The Second Battle of Ypres was fought between the Entente forces and the German Empire on the Western Front of World War One. The battle was fought for the control of the strategically important Belgian town of Ypres, located in Flanders. It marked the first time the German Army used poison gas as a weapon on the Western Front. Although the Germans achieved an initial breakthrough, the British managed to hold the line.
General Falkenhayn had decided to renew pressure on the Ypres salient, partly in order to disguise the transfer of troops to the Eastern Front for the forthcoming offensive at Gorlice-Tarnow, and partly to experiment with the new gas weapon. The attack was to be a limited offensive, since Falkenhayn knew that his hopes of achieving decision in the west had to be postponed as long as Generals Hindenburg and Ludendorff could effectively divert the movement of strategic reserves to the Eastern Front. Nevertheless, he hoped to gain ground and secure a more commanding position on the Channel coast.
The German Fourth Army launched an attack at Ypres employing some 168 tons of chlorine released from thousands of steel bottles in cloud form. The German troops were equipped with simple respirators. In consequence, the men of the French units holding the northern sector of the salient were caught completely unawares with no protective masks. The chlorine invaded their bodies, burning and choking them and destroying their lungs. In the end the German attack was stopped by Canadian troops stationed in the area.
The British moved up reserves to bolster General Horace Smith-Dorrien’s Second Army, which had overall responsibility for most of the Ypres Salient. Among these reserves were a significant number of battalions of the Territorial Army. These units were part of a long-standing British tradition of part-time soldiers, originally in various forms of militia, but reorganized in 1908 to create volunteer battalions within the county regiments. Many of the British counterattacks ordered by Sir John French had little chance of success. But when the Germans resumed the offensive they found that the British lines generally held firm.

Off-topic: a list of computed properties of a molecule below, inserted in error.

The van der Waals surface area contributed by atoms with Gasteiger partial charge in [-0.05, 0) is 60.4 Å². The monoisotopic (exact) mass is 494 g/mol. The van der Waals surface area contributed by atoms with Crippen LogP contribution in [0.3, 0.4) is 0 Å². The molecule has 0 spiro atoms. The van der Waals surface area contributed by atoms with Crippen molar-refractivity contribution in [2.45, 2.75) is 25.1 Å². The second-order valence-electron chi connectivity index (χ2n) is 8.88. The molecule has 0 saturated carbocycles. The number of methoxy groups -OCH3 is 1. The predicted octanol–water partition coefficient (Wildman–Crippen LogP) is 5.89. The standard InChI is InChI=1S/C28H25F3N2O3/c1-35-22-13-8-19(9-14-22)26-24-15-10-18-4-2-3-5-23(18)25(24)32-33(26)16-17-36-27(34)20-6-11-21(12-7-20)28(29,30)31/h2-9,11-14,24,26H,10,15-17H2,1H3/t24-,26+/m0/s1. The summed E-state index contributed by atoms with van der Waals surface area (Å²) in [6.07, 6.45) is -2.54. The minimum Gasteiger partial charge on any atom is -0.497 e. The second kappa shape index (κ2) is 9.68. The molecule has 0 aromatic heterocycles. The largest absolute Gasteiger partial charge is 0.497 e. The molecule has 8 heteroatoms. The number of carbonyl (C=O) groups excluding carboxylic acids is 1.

Aware that German gunners could now shell the Salient from the left rear, Smith-Dorrien urged withdrawal to a more defensible 'GHQ Line' to the east of Potijze and Wieltje and within 2,000 yards of Ypres. The suggestion was rejected by Sir John French, who was in an optimistic mood following a promise of extra divisions from Foch. With his doubts about Smith-Dorrien re-awakened, French immediately transferred responsibility for all British troops around Ypres to the V Corps commander, Herbert Plumer. This incident precipitated Smith-Dorrien's resignation and he was succeeded in command of Second Army by Plumer.
The Germans carried out four more gas attacks, seizing additional ground on the Frezenberg and Bellewaarde ridges. When the battle ended, the Ypres Salient – now less than three miles deep – had assumed the basic form it would keep for the next two years.
The fighting stirred up at Ypres did not die down for months, during which time British casualties were 60,000, their ill-considered counterattacks swelling the numbers, while the Germans were estimated to have lost 35,000 dead, wounded and missing. In the end the British had no choice but to withdraw from the extremities of the salient exposed by the initial German breakthrough. At great cost a new line was carved out which, although tested time and time again by the Germans, did hold.